Originally my plan had been to write a simple piece about who might get promoted and relegated to and from the 3. Liga at the end of this season. However, as I kept investigating it I kept asking myself the question ‘Why?’ If you are like me, the first part of this article attempts to explain how we have got to the system of promotion and relegation that exists in the German league system. If, however, you just want to know about promotion and relegation from the 3. Liga for this season you can skip the first part of this article.
How Did We Get Here?
The structure of the top-tier of the Bundesliga has remained largely the same since its foundation in 1963 with only the number of teams changing: from 16 in the first two seasons, to 18, then 20 during the season immediately after German reunification, before returning to 18 where it has remained ever since. However, the structure of the football pyramid below the top league has been much more volatile. Immediately below the Bundesliga, for its first 10 seasons, were five Regionalliga that were similar to the ones that currently comprise the fourth tier of German football (Nord, Süd, West and Südwest, but with West Berlin instead of Bayern). At the end of each season, the top two teams from each Regionalliga were placed into two groups and the winner of playoffs within each group was promoted. It was quite a complex system but there was only one national league, below that the leagues were more regional.
In the 1974/75 season, the 2. Bundesliga was created, although it was still not completely national because there were two divisions (Nord and Süd) with twenty clubs in each (this was before reunification, so there were no eastern teams included). Underneath these two second divisions were fifteen Amateurliga (nine in the south, four in the north, of which one was in West Berlin) which made promotion and relegation even more complex. Because of the politics of football among the regions of Germany, some Amateurliga champions were guaranteed promotion while others had to playoff against one another. Beginning in the 1978/79 season, the fifteen Amateurliga were reduced to eight Amateur Oberliga, which somewhat simplified things.
Then, in the 1981/82 season, the two 2.Bundesliga divisions were combined into one, creating a second tier national league. Underneath them were still the Oberliga (“Amateur” was now dropped from their name): four in the north, and four in the south with the champions of both playing off for two promotion positions each. Seemingly very simple, however, from the 1983/84 season the team finishing as runner-up in the Oberliga Nord also got to participate in the northern playoffs which complicated things slightly. Additionally, the reunification of Germany in 1991 added an extra layer of complexity. Consequently, in 1992 there were play offs involving 13 teams in four groups with the group winner gaining promotion. Involved in these play offs were the ten Oberliga champions (two had been added from the east), the runners-up from the Oberliga Nord and two of the relegation teams from the 2. Bundesliga. The system was a mess, so in the 1994/95 season, four Regionalliga were reintroduced as a third tier between the 2. Bundesliga and the Oberliga. You would think that this might make relegation and promotion of four teams into the 2.Bundesliga simpler (it did, sort of), but you would be wrong if you thought it was just the champions of each Regionalliga moving up, politics between the regions in German football is much more complex than that.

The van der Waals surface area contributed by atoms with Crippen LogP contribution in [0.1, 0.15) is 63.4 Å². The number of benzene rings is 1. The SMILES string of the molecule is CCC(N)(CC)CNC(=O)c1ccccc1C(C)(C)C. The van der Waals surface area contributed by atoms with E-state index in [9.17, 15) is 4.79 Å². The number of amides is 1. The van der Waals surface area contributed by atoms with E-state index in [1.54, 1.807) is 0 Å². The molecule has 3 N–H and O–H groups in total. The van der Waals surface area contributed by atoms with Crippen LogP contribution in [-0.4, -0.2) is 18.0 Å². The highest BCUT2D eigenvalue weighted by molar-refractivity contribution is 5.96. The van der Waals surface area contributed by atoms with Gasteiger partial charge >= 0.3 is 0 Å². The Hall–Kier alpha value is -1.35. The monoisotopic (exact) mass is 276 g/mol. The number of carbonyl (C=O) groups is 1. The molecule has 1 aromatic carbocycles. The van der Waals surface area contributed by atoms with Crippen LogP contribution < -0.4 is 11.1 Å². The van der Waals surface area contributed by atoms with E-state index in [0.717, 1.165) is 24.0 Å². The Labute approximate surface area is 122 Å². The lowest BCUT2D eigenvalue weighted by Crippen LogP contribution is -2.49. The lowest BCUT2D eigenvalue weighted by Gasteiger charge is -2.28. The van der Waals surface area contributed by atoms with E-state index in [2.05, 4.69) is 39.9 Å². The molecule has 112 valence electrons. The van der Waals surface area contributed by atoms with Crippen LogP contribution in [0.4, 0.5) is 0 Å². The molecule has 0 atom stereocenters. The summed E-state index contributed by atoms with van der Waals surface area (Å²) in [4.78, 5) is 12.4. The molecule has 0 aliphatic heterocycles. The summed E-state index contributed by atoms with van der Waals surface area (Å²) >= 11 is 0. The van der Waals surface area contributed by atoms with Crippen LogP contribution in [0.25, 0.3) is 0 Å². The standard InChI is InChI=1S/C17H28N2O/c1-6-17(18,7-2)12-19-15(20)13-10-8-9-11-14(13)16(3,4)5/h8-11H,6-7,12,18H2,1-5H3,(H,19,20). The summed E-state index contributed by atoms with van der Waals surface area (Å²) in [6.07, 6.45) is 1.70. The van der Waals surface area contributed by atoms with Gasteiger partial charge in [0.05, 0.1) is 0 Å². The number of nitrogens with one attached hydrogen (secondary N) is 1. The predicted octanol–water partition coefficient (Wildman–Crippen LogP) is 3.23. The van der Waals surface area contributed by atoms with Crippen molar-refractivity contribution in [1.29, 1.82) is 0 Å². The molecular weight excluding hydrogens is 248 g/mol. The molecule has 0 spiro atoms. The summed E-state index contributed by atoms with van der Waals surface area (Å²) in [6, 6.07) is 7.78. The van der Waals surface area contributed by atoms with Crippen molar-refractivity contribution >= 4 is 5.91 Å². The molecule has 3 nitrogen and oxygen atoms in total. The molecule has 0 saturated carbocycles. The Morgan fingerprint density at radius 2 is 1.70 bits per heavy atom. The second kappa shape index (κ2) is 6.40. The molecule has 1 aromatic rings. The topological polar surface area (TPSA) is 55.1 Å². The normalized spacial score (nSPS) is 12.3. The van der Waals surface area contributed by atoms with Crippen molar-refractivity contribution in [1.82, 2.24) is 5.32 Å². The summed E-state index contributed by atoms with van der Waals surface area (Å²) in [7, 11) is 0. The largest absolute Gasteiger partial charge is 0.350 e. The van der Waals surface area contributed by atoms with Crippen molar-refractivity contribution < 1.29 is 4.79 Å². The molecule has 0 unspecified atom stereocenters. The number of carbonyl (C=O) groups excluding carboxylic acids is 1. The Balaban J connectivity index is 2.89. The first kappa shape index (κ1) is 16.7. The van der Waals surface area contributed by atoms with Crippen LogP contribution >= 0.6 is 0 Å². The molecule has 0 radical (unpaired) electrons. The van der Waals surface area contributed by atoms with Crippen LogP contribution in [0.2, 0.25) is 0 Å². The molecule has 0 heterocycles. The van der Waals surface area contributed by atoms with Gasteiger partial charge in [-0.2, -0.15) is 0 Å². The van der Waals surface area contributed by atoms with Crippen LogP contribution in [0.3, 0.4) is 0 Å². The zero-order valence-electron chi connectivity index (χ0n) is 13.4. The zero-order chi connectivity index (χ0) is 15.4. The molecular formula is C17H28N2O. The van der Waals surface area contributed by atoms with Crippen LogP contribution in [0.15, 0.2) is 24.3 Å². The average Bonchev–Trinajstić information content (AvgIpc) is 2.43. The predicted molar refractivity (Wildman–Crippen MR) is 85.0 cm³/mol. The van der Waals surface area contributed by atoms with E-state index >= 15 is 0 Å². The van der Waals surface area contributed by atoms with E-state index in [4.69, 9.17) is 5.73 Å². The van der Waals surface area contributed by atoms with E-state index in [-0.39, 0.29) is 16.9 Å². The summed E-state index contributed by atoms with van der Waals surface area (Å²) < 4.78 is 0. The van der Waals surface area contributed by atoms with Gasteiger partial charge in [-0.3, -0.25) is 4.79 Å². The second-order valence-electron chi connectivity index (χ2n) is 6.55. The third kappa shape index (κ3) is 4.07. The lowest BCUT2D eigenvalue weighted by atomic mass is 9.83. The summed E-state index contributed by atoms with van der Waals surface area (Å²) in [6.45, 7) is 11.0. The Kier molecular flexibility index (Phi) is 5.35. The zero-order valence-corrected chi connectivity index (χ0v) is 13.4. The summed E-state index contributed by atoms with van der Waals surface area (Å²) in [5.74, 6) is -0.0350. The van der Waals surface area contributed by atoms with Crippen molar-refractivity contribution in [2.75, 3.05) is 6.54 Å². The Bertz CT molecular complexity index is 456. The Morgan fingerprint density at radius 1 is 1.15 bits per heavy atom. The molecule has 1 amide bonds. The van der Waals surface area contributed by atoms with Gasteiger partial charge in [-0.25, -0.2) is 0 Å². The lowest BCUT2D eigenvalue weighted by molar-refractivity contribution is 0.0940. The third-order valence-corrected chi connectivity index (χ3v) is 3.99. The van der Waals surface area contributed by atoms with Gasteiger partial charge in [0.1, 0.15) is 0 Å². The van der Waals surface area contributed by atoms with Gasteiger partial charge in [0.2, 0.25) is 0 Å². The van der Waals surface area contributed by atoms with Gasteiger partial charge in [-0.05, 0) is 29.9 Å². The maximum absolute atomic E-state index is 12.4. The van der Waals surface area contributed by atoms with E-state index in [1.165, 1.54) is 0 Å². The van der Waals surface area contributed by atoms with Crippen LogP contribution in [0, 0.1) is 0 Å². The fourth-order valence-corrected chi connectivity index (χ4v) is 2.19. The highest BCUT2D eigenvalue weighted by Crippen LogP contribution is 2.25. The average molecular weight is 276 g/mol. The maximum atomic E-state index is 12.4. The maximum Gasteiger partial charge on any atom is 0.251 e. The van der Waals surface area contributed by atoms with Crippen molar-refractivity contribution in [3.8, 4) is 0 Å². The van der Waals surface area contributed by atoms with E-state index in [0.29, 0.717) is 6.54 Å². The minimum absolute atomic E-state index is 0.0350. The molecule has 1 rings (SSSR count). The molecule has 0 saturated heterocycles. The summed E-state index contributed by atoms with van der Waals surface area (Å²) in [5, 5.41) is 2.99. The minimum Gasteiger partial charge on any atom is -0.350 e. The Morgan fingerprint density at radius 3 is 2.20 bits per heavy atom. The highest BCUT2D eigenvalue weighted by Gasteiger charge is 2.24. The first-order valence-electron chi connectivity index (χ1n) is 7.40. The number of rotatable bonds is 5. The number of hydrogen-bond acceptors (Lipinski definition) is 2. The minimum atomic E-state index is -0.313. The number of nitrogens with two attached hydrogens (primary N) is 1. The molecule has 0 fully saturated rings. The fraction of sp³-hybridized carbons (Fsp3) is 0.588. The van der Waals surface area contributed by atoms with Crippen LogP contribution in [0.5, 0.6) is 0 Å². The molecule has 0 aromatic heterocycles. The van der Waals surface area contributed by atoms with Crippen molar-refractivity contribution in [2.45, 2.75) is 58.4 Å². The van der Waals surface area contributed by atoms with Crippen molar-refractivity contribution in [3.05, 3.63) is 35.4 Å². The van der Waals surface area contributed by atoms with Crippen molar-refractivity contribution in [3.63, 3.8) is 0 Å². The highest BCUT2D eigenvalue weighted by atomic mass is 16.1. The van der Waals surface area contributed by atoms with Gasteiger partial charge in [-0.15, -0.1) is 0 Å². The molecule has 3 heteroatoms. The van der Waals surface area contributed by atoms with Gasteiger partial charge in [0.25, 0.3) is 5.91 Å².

Because the Regionalligas Süd and West/Südwest each had populations and playing strength that were significantly larger than the Regionalligas Nord and Nordost, the winners of Süd and West/Südwest were always directly promoted. The winners of Nord and Nordost then met in a play off for the third promotion position. However, it was the fourth promotion spot that was the most problematic. At the end of the 1994/95 season, this spot went to the Nord/Nordost region, so that both league winners were promoted that year. However, in 1995/96 it was the runners-up in the West/Südwest Regionalliga (Rot-Weiß Essen) who were promoted. In 1996/97, it was the runners-up of the Regionalliga Süd (SpVgg Greuther Fürth) who went up. From 1998 to 2000 it changed again so that the runners-up of both West/Südwest and Süd, plus the losing team from the Nord/Nordost Regionalliga play-off, played a group round-robin to determine the fourth promoted team. Fortunately, in season 1999/2000 the four Regionalliga were combined into two, Nord and Süd, so play-offs became unnecessary and two teams from each league were directly promoted.
When the 3. Liga was first formed for the 2008/09 season, it corresponded with a change to promotion and relegation in the leagues above. Since 1992, there had been direct promotion and relegation for three teams between the 2.Bundesliga and the Bundesliga; however, currently across all three national leagues the team finishing third from bottom in the higher league would meet in a playoff against the team finishing third in the lower league. Now that the Regionalliga had dropped to the fourth tier of German football, a third (the Regionalliga West) was added. Having a third Regionalliga allowed the pattern of three team promotion and relegation that operated above them, although there would be no playoff involving the third team. It seemed that a nice simple system had finally emerged.
However, in October 2010 the Regionalligas were, once again, reorganized because of the large number of insolvencies that had taken place across German football during the previous season. The travel demands combined with lower media interest from any except local outlets, made it hard for teams to stay viable. Consequently, the DFL returned to the set up with the five Regionalliga that we currently have (Nord, Süd, West, Südwest and Bayern). This latest reorganization has meant that, since the 2010/11 season, the bottom three teams are relegated from the 3. Liga each season, while the winners of each Regionalliga plus the runner-up in the Regionalliga Südwest are paired up in a playoff for the promotion positions.